How2>> They’re not just for critters anymore Text And Photography By Terry Livingstone





hen it comes to long telephoto lenses, most of us think of wildlife

photography. After all, those 300mm, 400mm, 500mm or 600mm

optics are a necessity when you’re trying to photograph shy furry

or feathered animals. When you can’t get close to your subject, a

long lens is the only way to go. Personally, I don’t shoot nearly as

many wildlife photos as I do landscapes and scenics, but I’ve found that a long

telephoto zoom can be an invaluable tool for this kind of photography as well.

50 Outdoor Photographer

Tamron SP AF200-500mm ƒ/5-6.3 Di LD (IF)

Optical Compression

When looking through a long telephoto

lens, you’ll immediately notice the way it

seems to flatten perspective—the compression

of foreground and background elements

creates the appearance that they’re closer

than they actually are. It’s the exact opposite

of a wide-angle lens, of course, which

Month 1997 XX

we typically use to exaggerate depth and

scale. Where a wide angle emphasizes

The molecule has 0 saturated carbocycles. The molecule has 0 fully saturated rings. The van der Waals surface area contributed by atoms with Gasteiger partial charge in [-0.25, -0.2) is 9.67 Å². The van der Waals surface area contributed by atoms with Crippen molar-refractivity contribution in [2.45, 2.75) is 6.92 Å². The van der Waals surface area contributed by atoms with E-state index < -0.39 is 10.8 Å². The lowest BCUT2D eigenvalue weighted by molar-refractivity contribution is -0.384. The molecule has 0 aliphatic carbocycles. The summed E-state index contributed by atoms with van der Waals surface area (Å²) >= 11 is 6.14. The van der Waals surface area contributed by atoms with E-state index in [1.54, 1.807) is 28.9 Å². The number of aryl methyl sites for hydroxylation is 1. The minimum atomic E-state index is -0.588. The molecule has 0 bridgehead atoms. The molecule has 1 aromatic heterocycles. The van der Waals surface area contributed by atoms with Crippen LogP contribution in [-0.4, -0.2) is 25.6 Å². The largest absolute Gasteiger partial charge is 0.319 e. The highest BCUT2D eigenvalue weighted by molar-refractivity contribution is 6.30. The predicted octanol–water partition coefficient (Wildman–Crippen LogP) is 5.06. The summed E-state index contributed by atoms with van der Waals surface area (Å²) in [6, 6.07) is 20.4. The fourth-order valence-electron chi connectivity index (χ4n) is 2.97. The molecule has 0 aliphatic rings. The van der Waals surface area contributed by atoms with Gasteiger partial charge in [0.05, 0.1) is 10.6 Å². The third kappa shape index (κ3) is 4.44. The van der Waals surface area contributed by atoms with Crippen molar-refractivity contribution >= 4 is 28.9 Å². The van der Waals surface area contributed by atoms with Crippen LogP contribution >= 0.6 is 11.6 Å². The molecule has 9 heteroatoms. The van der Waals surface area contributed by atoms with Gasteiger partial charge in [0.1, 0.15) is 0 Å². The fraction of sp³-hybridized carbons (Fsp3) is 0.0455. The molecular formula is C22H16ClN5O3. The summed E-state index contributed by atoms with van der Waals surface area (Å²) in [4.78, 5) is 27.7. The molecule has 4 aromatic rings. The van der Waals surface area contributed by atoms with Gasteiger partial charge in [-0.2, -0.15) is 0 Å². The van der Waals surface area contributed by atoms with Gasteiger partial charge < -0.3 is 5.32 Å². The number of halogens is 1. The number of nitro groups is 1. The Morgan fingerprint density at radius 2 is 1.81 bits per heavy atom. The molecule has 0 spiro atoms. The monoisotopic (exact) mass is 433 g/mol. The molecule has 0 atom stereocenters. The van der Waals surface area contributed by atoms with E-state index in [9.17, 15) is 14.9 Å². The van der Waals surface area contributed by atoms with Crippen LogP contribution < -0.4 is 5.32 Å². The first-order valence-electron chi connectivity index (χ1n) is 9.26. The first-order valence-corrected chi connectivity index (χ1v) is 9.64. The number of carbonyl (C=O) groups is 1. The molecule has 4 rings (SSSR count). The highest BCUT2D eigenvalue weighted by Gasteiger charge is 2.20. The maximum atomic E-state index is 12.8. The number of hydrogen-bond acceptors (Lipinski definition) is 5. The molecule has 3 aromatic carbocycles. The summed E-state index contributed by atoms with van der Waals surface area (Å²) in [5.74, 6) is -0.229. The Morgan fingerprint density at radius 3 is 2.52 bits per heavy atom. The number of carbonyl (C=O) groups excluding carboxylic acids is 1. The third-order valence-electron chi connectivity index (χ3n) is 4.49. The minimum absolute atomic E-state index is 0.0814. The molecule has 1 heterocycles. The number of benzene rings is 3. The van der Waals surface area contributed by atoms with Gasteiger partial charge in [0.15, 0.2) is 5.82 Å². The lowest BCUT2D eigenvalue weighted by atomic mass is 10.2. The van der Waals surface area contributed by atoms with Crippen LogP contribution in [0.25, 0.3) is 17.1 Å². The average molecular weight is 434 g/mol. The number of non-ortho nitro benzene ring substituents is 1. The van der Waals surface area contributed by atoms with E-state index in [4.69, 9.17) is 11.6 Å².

the distance between two planes, a long

telephoto does just the reverse; it creates

a closer relationship between physically

distant objects.

This visual compression can be a

powerful compositional tool for landscapes

and scenics. Distant mountains

appear to be stacked one right behind

the other, becoming a study in shapes

and lines. A tree standing by itself can

seem to be “pasted” against the distant

background or it can be isolated from

its surroundings to the point where it

fills the entire frame.

But the best part of using a long lens

is the way in which it magnifies distant

subjects, filling the frame with details

of a landscape. This allows for images

in which distant objects appear isolated

from their surroundings.

Creative Compositions

Using telephoto zooms makes it easier

to create a cleaner image from what

otherwise might be a cluttered landscape.

52 Outdoor Photographer



When you use a telephoto zoom,

you’re doing more than simply

getting more magnification on the

subject. The effect of a longer focal

length has some inherent qualities

that you can use creatively.


long focal length compresses the

image and makes the sun appear

very large on the horizon. If the

same shot had been taken with a

wider angle, the sun would have

appeared much smaller.

TREE IN FOG: In this example, the

telephoto helped to reduce a

distracting background.


perspective and shallow depth of